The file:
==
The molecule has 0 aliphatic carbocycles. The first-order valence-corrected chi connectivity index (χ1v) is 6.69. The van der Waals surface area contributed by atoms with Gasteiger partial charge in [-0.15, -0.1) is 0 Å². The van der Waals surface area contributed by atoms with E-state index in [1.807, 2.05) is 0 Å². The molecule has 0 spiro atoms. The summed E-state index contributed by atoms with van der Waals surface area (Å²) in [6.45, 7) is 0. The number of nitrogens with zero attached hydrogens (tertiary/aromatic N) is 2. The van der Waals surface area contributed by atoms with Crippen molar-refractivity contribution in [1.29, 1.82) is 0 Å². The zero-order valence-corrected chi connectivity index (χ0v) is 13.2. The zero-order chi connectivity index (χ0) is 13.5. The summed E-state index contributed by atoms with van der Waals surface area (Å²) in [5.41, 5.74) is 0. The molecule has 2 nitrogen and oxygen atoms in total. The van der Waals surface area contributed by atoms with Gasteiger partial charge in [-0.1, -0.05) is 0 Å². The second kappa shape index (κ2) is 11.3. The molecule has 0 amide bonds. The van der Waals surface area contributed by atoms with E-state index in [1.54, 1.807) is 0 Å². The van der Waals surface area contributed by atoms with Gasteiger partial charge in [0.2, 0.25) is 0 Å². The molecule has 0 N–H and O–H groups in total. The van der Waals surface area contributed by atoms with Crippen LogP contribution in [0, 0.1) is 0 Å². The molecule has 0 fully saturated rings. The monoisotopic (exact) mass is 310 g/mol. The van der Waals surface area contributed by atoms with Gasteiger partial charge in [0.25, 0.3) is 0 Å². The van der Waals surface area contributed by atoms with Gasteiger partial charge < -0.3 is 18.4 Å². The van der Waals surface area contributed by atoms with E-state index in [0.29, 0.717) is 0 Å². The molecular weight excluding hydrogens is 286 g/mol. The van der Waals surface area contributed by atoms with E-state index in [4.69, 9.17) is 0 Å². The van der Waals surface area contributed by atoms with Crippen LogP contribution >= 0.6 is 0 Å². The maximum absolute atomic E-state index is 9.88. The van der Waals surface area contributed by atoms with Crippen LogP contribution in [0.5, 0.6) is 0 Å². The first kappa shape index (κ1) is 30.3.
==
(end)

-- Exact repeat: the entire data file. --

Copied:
The molecule has 0 aliphatic carbocycles. The first-order valence-corrected chi connectivity index (χ1v) is 6.69. The van der Waals surface area contributed by atoms with Gasteiger partial charge in [-0.15, -0.1) is 0 Å². The van der Waals surface area contributed by atoms with E-state index in [1.807, 2.05) is 0 Å². The molecule has 0 spiro atoms. The summed E-state index contributed by atoms with van der Waals surface area (Å²) in [6.45, 7) is 0. The number of nitrogens with zero attached hydrogens (tertiary/aromatic N) is 2. The van der Waals surface area contributed by atoms with Crippen molar-refractivity contribution in [1.29, 1.82) is 0 Å². The zero-order valence-corrected chi connectivity index (χ0v) is 13.2. The zero-order chi connectivity index (χ0) is 13.5. The summed E-state index contributed by atoms with van der Waals surface area (Å²) in [5.41, 5.74) is 0. The molecule has 2 nitrogen and oxygen atoms in total. The van der Waals surface area contributed by atoms with Gasteiger partial charge in [-0.1, -0.05) is 0 Å². The second kappa shape index (κ2) is 11.3. The molecule has 0 amide bonds. The van der Waals surface area contributed by atoms with E-state index in [1.54, 1.807) is 0 Å². The van der Waals surface area contributed by atoms with Gasteiger partial charge in [0.2, 0.25) is 0 Å². The molecule has 0 N–H and O–H groups in total. The van der Waals surface area contributed by atoms with Crippen LogP contribution in [0, 0.1) is 0 Å². The molecule has 0 fully saturated rings. The monoisotopic (exact) mass is 310 g/mol. The van der Waals surface area contributed by atoms with Gasteiger partial charge in [0.25, 0.3) is 0 Å². The van der Waals surface area contributed by atoms with Gasteiger partial charge < -0.3 is 18.4 Å². The van der Waals surface area contributed by atoms with E-state index in [0.29, 0.717) is 0 Å². The molecular weight excluding hydrogens is 286 g/mol. The van der Waals surface area contributed by atoms with E-state index in [4.69, 9.17) is 0 Å². The van der Waals surface area contributed by atoms with Crippen LogP contribution >= 0.6 is 0 Å². The maximum absolute atomic E-state index is 9.88. The van der Waals surface area contributed by atoms with Crippen LogP contribution in [0.5, 0.6) is 0 Å². The first kappa shape index (κ1) is 30.3.